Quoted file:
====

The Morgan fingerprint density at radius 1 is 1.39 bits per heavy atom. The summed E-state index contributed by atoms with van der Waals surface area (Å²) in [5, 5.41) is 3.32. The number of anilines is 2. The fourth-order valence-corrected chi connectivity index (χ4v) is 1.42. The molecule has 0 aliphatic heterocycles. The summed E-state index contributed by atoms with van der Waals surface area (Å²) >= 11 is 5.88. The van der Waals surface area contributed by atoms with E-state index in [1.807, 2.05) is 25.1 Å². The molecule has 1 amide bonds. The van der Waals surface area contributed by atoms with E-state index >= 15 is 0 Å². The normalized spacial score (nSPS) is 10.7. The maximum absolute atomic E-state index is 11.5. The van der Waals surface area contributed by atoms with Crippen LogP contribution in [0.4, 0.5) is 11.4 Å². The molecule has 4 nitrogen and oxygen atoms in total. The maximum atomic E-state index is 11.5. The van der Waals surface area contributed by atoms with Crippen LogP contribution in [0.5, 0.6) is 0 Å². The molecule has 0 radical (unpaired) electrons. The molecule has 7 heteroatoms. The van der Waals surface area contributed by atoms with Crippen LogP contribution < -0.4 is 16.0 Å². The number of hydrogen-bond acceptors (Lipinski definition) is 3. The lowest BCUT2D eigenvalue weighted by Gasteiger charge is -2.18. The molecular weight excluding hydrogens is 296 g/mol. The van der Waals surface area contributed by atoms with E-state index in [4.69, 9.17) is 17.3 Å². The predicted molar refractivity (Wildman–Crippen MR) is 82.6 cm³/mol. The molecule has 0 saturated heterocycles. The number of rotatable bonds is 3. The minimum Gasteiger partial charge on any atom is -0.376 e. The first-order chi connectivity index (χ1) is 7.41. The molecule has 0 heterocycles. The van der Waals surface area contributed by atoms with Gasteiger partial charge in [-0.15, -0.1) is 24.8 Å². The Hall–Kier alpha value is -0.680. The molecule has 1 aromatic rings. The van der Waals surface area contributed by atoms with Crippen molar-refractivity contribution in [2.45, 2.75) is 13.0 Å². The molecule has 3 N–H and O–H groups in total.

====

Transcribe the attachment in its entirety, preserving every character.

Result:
The Morgan fingerprint density at radius 1 is 1.39 bits per heavy atom. The summed E-state index contributed by atoms with van der Waals surface area (Å²) in [5, 5.41) is 3.32. The number of anilines is 2. The fourth-order valence-corrected chi connectivity index (χ4v) is 1.42. The molecule has 0 aliphatic heterocycles. The summed E-state index contributed by atoms with van der Waals surface area (Å²) >= 11 is 5.88. The van der Waals surface area contributed by atoms with E-state index in [1.807, 2.05) is 25.1 Å². The molecule has 1 amide bonds. The van der Waals surface area contributed by atoms with E-state index >= 15 is 0 Å². The normalized spacial score (nSPS) is 10.7. The maximum absolute atomic E-state index is 11.5. The van der Waals surface area contributed by atoms with Crippen LogP contribution in [0.4, 0.5) is 11.4 Å². The molecule has 4 nitrogen and oxygen atoms in total. The maximum atomic E-state index is 11.5. The van der Waals surface area contributed by atoms with Crippen LogP contribution in [0.5, 0.6) is 0 Å². The molecule has 0 radical (unpaired) electrons. The molecule has 7 heteroatoms. The van der Waals surface area contributed by atoms with Crippen LogP contribution < -0.4 is 16.0 Å². The number of hydrogen-bond acceptors (Lipinski definition) is 3. The lowest BCUT2D eigenvalue weighted by Gasteiger charge is -2.18. The molecular weight excluding hydrogens is 296 g/mol. The van der Waals surface area contributed by atoms with E-state index in [4.69, 9.17) is 17.3 Å². The predicted molar refractivity (Wildman–Crippen MR) is 82.6 cm³/mol. The molecule has 0 saturated heterocycles. The number of rotatable bonds is 3. The minimum Gasteiger partial charge on any atom is -0.376 e. The first-order chi connectivity index (χ1) is 7.41. The molecule has 0 heterocycles. The van der Waals surface area contributed by atoms with Gasteiger partial charge in [-0.15, -0.1) is 24.8 Å². The Hall–Kier alpha value is -0.680. The molecule has 1 aromatic rings. The van der Waals surface area contributed by atoms with Crippen molar-refractivity contribution in [2.45, 2.75) is 13.0 Å². The molecule has 3 N–H and O–H groups in total.